Klein v Man Sui

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Klein v Man Sui 2015 NY Slip Op 07371 Decided on October 9, 2015 Appellate Division, Fourth Department Published by New York State Law Reporting Bureau pursuant to Judiciary Law § 431. This opinion is uncorrected and subject to revision before publication in the Official Reports.

Decided on October 9, 2015 SUPREME COURT OF THE STATE OF NEW YORK Appellate Division, Fourth Judicial Department
988 CA 15-00257






Appeal from an order of the Supreme Court, Erie County (Michael L. D'Amico, A.J.), entered April 24, 2014. The order granted the motion of plaintiff for partial summary judgment on the issue of liability.

It is hereby ORDERED that the order so appealed from is unanimously affirmed without costs.

Memorandum: Plaintiff, a police officer employed by the Town of Amherst, commenced this action pursuant to General Municipal Law § 205-e seeking damages for injuries he sustained while chasing and apprehending defendant, who had fled on foot from the scene of a traffic stop. Following joinder of issue, plaintiff moved for partial summary judgment on the issue of liability, and Supreme Court granted the motion. We affirm.

General Municipal Law § 205-e permits police officers to bring a private cause of action for injuries resulting from a tortfeasor's noncompliance with "any of the statutes, ordinances, rules, orders and requirements of the federal, state, county, village, town or city governments." To assert a cause of action under the statute, the injured police officer "must [1] identify the statute or ordinance with which the defendant failed to comply, [2] describe the manner in which the [police officer] was injured, and [3] set forth those facts from which it may be inferred that the defendant's negligence directly or indirectly caused the harm" (Gammons v City of New York, 24 NY3d 562, 570 [internal quotation marks omitted]; see Williams v City of New York, 2 NY3d 352, 363; Giuffrida v Citibank Corp., 100 NY2d 72, 77-78).

Here, there is no dispute that plaintiff identified the statute violated by defendant, who pleaded guilty to disorderly conduct, and that he sufficiently described the manner in which he was injured (see Baiamonte v Buongiovanni, 207 AD2d 324, 324-325). The dispute is whether plaintiff established as a matter of law that defendant's actions caused his injury, either directly or indirectly and, if so, whether defendant raised a triable issue of fact. We conclude that plaintiff met his initial burden of demonstrating "a practical or reasonable connection between the violation and [his] injury" by submitting, inter alia, a copy of his police report in which he stated that he was injured as a result of his apprehension of defendant, along with an affidavit swearing to the truth of the matters asserted in the report (Campbell v City of New York, 31 AD3d 594, 595).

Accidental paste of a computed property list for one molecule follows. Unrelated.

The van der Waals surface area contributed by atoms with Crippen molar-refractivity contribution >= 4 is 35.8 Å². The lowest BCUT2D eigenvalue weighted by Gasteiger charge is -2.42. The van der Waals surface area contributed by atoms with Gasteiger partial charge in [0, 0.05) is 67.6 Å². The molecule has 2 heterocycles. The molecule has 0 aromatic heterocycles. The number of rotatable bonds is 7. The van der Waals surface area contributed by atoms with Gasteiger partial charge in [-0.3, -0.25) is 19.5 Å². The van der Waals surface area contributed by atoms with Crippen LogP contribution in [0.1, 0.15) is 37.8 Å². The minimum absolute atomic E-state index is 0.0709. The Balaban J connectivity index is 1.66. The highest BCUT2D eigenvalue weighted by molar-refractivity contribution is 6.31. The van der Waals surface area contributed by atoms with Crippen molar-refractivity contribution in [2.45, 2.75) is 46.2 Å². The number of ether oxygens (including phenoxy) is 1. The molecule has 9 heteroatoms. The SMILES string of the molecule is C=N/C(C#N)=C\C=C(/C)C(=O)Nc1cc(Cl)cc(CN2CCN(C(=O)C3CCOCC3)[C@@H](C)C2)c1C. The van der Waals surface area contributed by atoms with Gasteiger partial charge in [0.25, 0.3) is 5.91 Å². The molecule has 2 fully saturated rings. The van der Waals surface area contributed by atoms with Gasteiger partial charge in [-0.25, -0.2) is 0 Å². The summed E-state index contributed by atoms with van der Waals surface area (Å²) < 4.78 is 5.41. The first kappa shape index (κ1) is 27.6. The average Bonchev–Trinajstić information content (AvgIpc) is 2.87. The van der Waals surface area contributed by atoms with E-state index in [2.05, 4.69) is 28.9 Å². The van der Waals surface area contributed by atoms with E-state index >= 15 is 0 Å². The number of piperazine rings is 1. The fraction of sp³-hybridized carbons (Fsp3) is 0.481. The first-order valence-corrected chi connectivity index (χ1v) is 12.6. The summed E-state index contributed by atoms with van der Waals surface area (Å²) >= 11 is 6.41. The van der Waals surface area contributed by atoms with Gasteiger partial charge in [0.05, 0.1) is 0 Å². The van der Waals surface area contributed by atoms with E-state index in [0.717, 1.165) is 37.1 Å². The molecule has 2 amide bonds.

The burden then shifted to defendant to raise an issue of fact, and the court properly determined that he failed to meet that burden. In opposition to the motion, defendant relied exclusively on the affidavit of a chiropractor who merely summarized plaintiff's preincident medical records, which show that plaintiff suffered from lower back pain and discomfort prior to his encounter with defendant. We conclude, however, that the affidavit is insufficient to raise an [*2]issue of fact whether plaintiff's injuries are owing wholly to a preexisting medical condition, thereby absolving defendant of all liability. We note that it is undisputed that plaintiff was capable of working at the time of the incident, and that, following his arrest of defendant, plaintiff was deemed partially disabled and awarded Workers' Compensation benefits. The chiropractor's affidavit, however, offers no opinion regarding causation of plaintiff's disability after the incident. Even assuming, arguendo, that plaintiff had a preexisting medical condition involving his back, it does not compel the conclusion that he was not injured by defendant's actions. Rather, the nature and extent of any preexisting medical condition involving plaintiff's back will be relevant to any apportionment of liability to defendant for the purpose of determining any damages he owes to plaintiff (see Oakes v Patel, 20 NY3d 633, 647), and those issues must be resolved by a trier of fact.

Entered: October 9, 2015

Frances E. Cafarell

Clerk of the Court